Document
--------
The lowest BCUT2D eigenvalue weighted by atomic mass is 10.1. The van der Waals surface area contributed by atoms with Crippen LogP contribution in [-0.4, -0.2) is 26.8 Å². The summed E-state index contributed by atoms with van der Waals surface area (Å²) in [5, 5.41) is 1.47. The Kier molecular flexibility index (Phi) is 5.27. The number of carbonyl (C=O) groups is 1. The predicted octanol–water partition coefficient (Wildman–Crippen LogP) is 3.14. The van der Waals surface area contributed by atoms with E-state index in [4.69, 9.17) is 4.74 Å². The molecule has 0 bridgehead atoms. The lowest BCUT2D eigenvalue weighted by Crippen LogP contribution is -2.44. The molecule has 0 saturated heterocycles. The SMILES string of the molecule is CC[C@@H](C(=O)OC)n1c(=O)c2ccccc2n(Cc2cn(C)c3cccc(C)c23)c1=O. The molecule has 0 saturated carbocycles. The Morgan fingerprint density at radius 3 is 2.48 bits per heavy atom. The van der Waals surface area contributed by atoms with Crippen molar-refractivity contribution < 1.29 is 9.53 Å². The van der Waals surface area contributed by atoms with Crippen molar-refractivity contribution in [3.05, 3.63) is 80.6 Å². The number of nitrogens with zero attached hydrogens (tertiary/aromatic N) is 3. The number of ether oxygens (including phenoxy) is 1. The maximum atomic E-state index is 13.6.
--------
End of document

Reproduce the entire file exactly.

The lowest BCUT2D eigenvalue weighted by atomic mass is 10.1. The van der Waals surface area contributed by atoms with Crippen LogP contribution in [-0.4, -0.2) is 26.8 Å². The summed E-state index contributed by atoms with van der Waals surface area (Å²) in [5, 5.41) is 1.47. The Kier molecular flexibility index (Phi) is 5.27. The number of carbonyl (C=O) groups is 1. The predicted octanol–water partition coefficient (Wildman–Crippen LogP) is 3.14. The van der Waals surface area contributed by atoms with E-state index in [4.69, 9.17) is 4.74 Å². The molecule has 0 bridgehead atoms. The lowest BCUT2D eigenvalue weighted by Crippen LogP contribution is -2.44. The molecule has 0 saturated heterocycles. The SMILES string of the molecule is CC[C@@H](C(=O)OC)n1c(=O)c2ccccc2n(Cc2cn(C)c3cccc(C)c23)c1=O. The molecule has 0 saturated carbocycles. The Morgan fingerprint density at radius 3 is 2.48 bits per heavy atom. The van der Waals surface area contributed by atoms with Crippen molar-refractivity contribution < 1.29 is 9.53 Å². The van der Waals surface area contributed by atoms with Crippen molar-refractivity contribution in [3.05, 3.63) is 80.6 Å². The number of nitrogens with zero attached hydrogens (tertiary/aromatic N) is 3. The number of ether oxygens (including phenoxy) is 1. The maximum atomic E-state index is 13.6.